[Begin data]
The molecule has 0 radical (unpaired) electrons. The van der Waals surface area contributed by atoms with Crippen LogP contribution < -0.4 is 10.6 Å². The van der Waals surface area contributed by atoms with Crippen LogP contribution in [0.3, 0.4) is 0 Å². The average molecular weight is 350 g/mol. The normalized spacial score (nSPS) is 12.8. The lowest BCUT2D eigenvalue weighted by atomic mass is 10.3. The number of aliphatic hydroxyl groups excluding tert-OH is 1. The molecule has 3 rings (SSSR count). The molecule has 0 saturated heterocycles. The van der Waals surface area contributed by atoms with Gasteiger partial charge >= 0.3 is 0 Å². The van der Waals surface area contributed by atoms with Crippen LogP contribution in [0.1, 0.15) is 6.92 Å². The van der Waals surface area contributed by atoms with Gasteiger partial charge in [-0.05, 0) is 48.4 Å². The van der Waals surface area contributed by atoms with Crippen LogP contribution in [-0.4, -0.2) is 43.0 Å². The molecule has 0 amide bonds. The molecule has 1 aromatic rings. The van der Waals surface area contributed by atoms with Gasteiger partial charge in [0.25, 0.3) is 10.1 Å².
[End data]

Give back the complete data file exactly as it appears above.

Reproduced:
The molecule has 0 radical (unpaired) electrons. The van der Waals surface area contributed by atoms with Crippen LogP contribution < -0.4 is 10.6 Å². The van der Waals surface area contributed by atoms with Crippen LogP contribution in [0.3, 0.4) is 0 Å². The average molecular weight is 350 g/mol. The normalized spacial score (nSPS) is 12.8. The lowest BCUT2D eigenvalue weighted by atomic mass is 10.3. The number of aliphatic hydroxyl groups excluding tert-OH is 1. The molecule has 3 rings (SSSR count). The molecule has 0 saturated heterocycles. The van der Waals surface area contributed by atoms with Gasteiger partial charge >= 0.3 is 0 Å². The van der Waals surface area contributed by atoms with Crippen LogP contribution in [0.1, 0.15) is 6.92 Å². The van der Waals surface area contributed by atoms with Gasteiger partial charge in [-0.05, 0) is 48.4 Å². The van der Waals surface area contributed by atoms with Crippen LogP contribution in [-0.4, -0.2) is 43.0 Å². The molecule has 0 amide bonds. The molecule has 1 aromatic rings. The van der Waals surface area contributed by atoms with Gasteiger partial charge in [0.25, 0.3) is 10.1 Å².